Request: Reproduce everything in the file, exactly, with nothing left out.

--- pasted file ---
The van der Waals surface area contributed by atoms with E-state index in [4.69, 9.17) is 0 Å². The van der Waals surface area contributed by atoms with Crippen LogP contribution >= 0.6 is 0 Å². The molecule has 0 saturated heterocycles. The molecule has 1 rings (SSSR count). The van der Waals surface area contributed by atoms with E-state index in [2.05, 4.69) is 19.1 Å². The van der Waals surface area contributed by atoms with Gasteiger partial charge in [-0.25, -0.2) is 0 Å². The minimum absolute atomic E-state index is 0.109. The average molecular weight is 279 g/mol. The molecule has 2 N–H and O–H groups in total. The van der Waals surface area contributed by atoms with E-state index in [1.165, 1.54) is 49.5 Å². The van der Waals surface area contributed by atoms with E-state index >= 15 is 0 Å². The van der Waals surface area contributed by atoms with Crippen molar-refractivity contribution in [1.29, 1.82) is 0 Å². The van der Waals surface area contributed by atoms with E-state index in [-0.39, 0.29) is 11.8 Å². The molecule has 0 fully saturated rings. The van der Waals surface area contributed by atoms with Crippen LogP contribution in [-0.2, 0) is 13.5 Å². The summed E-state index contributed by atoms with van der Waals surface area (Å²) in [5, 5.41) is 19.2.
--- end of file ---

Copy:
The van der Waals surface area contributed by atoms with E-state index in [4.69, 9.17) is 0 Å². The van der Waals surface area contributed by atoms with Crippen LogP contribution >= 0.6 is 0 Å². The molecule has 0 saturated heterocycles. The molecule has 1 rings (SSSR count). The van der Waals surface area contributed by atoms with E-state index in [2.05, 4.69) is 19.1 Å². The van der Waals surface area contributed by atoms with Gasteiger partial charge in [-0.25, -0.2) is 0 Å². The minimum absolute atomic E-state index is 0.109. The average molecular weight is 279 g/mol. The molecule has 2 N–H and O–H groups in total. The van der Waals surface area contributed by atoms with E-state index in [1.165, 1.54) is 49.5 Å². The van der Waals surface area contributed by atoms with E-state index >= 15 is 0 Å². The van der Waals surface area contributed by atoms with Crippen molar-refractivity contribution in [1.29, 1.82) is 0 Å². The van der Waals surface area contributed by atoms with E-state index in [-0.39, 0.29) is 11.8 Å². The molecule has 0 fully saturated rings. The van der Waals surface area contributed by atoms with Crippen LogP contribution in [-0.2, 0) is 13.5 Å². The summed E-state index contributed by atoms with van der Waals surface area (Å²) in [5, 5.41) is 19.2.